Movie a Day Blog constantly surprises ourselves by the films we neglected to write about when we first saw them. The latest, and a significant Academy Awards contender, is FOXCATCHER (2014, Theatrical), Bennett Miller’s meditative essay on money, power and sex, all among men.

Miller is almost 50 but has only directed four feature films, including FOXCATCHER. With these, however, he has directed six actors to Oscar nominations, including Steve Carrel and Mark Ruffalo for FOXCATCHER. He has also nabbed two Best Director nominations, also for FOXCATCHER and CAPOTE (2005). His other outstanding film is MONEYBALL (2011),  so in terms of intelligent filmmaking and positive critical reception, Miller is batting 1,000.

A Miller film only comes along every three to five years, so there was great anticipation for FOXCATCHER, and it largely lives up to its advance billing, once again especially strong in the area of performance.

Carrell plays a multimillionaire wrestling fan who has gross and unexamined feelings of attraction to his young charges, and Ruffalo is the older wrestler who gets caught in Carrell’s web, as does his younger sibling, played by Channing Tatum.

For me, the biggest surprise was Tatum, who in my estimation deserved a nominationmore than did Carrell or Ruffalo. His construct of an inarticulate, wholly physical young man unable to communicate with anything other than his body was deep and penetrating, and makes FOXCATCHER particularly compelling watching.

The story is a true one, as super-wealthy John E. du Pont set up a training academy for U.S. wrestlers in anticipation of the 1988 Olympics in Seoul, Korea. Carrell, sporting a prosthetic nose that distracts from every scene he’s in, recruits the gold medal-winning tandem of Mark (Tatum) and Dave (Ruffalo) Schultz to lead the team and provide Carrell with an infinite amount of fantasy material about virile young man grappling with each other in long underwear.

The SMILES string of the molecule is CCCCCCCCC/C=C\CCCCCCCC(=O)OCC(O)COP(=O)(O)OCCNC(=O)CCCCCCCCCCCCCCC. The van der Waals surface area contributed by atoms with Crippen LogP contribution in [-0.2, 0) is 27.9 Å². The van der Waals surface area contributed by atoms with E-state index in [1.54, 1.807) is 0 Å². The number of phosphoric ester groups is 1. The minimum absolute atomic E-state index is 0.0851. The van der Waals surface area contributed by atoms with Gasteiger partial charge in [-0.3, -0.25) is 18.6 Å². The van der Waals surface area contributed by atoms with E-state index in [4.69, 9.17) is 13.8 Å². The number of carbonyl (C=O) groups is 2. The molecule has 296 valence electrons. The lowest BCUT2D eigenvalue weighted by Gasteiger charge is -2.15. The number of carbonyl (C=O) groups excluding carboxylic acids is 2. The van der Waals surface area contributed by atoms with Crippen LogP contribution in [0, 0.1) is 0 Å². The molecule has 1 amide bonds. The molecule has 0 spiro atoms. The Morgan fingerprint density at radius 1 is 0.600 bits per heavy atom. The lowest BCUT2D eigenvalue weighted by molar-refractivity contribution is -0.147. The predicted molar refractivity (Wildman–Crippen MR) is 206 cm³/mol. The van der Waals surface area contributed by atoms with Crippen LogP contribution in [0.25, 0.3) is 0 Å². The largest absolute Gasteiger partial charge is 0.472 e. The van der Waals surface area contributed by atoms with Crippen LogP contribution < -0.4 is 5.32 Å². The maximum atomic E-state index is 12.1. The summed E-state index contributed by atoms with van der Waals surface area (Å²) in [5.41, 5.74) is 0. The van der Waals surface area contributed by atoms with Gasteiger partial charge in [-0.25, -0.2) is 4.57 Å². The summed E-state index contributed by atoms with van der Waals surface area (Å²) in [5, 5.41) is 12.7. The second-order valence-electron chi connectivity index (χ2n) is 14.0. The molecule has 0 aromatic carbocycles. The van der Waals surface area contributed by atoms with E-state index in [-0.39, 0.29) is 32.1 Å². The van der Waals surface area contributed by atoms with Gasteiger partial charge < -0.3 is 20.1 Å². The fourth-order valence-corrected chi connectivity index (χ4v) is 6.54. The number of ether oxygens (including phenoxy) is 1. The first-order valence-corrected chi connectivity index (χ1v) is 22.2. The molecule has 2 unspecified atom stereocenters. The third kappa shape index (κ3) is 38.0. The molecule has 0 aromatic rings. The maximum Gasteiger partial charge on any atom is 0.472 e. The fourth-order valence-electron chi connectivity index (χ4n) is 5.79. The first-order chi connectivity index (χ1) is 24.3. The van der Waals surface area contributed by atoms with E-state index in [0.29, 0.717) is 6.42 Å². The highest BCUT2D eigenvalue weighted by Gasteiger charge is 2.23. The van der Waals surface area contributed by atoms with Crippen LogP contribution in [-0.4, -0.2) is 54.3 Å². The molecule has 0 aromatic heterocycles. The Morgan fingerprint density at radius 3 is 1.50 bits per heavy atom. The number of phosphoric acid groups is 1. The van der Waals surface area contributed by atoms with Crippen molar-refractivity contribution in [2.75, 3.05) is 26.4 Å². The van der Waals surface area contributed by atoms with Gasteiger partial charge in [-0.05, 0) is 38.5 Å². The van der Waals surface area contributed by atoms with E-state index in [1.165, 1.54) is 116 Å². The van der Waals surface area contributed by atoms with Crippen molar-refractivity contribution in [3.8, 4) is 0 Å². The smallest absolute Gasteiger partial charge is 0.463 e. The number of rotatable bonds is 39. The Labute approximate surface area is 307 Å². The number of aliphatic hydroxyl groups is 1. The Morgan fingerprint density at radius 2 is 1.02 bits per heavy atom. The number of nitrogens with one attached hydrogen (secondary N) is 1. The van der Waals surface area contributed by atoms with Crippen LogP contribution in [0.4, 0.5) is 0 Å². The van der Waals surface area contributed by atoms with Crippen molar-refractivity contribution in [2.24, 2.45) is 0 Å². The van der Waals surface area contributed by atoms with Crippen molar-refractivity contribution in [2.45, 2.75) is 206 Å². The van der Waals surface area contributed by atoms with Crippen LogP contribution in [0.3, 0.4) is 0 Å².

In one memorably creepy scene, set in Carrell’s egotistical trophy room, he physically body surfs over the group of young men horsing around and grabbing at  each other. It made me want to take a shower.

Carrell has a smorgasbord of hang-ups, the principal one being his disappointed mother, Vanessa Redgrave, who fears she might have nourished a monster at her breast (figuratively speaking, of course!). Redgrave has only two scenes in FOXCATCHER, and in one of them she doesn’t even speak, but the  final look she bestows on Carrell is somewhere between disdain and loathing, and we can see its impact on him and his neuroses.

Miller adopts a deliberate pace, and never uses the neon flashing lights that point to “important” scenes in movies such as THE THEORY OF EVERYTHING (2014, Movie a Day 1/19/15). His style is unobtrusive, rarely visually flashy and relies on what the actors bring to the moment, as much as the script or the direction.

FOXCATCHER will not be everyone’s cup of tea; Miller is not looking to make an audience picture out of this sordid tale that ends in tragedy, although the facts would have certainly permitted him to. Instead, he thinks aloud, with his camera, his actors, their dialogue and the story they’re telling, about what makes people act the way they do, and what are the consequences of their actions.

It’s not easy to contemplate with equanimity the decisions the major characters in FOXCATCHER make, but that produces a film all the more bolder and ambitious. Miller dares us to imagine ourselves as people we might never want to know otherwise, and that’s what great movies do.





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